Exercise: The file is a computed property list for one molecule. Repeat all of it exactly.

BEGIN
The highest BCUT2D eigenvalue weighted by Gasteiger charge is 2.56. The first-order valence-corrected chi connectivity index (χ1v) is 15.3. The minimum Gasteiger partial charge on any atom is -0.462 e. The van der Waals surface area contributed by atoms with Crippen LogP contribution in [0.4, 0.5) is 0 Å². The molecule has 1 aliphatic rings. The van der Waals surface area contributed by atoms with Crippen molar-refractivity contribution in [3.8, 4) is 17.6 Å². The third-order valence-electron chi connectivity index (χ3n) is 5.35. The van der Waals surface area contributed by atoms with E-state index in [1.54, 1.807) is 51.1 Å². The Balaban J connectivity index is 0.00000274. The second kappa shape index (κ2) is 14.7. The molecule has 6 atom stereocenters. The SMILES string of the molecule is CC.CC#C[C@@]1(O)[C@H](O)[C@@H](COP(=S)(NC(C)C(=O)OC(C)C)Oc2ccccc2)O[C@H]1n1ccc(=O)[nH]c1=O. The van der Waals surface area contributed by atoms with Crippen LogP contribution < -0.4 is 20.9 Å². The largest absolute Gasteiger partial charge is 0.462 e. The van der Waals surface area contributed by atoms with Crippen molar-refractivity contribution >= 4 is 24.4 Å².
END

The highest BCUT2D eigenvalue weighted by Gasteiger charge is 2.56. The first-order valence-corrected chi connectivity index (χ1v) is 15.3. The minimum Gasteiger partial charge on any atom is -0.462 e. The van der Waals surface area contributed by atoms with Crippen LogP contribution in [0.4, 0.5) is 0 Å². The molecule has 1 aliphatic rings. The van der Waals surface area contributed by atoms with Crippen molar-refractivity contribution in [3.8, 4) is 17.6 Å². The third-order valence-electron chi connectivity index (χ3n) is 5.35. The van der Waals surface area contributed by atoms with E-state index in [1.54, 1.807) is 51.1 Å². The Balaban J connectivity index is 0.00000274. The second kappa shape index (κ2) is 14.7. The molecule has 6 atom stereocenters. The SMILES string of the molecule is CC.CC#C[C@@]1(O)[C@H](O)[C@@H](COP(=S)(NC(C)C(=O)OC(C)C)Oc2ccccc2)O[C@H]1n1ccc(=O)[nH]c1=O. The van der Waals surface area contributed by atoms with Crippen LogP contribution < -0.4 is 20.9 Å². The largest absolute Gasteiger partial charge is 0.462 e. The van der Waals surface area contributed by atoms with Crippen molar-refractivity contribution >= 4 is 24.4 Å².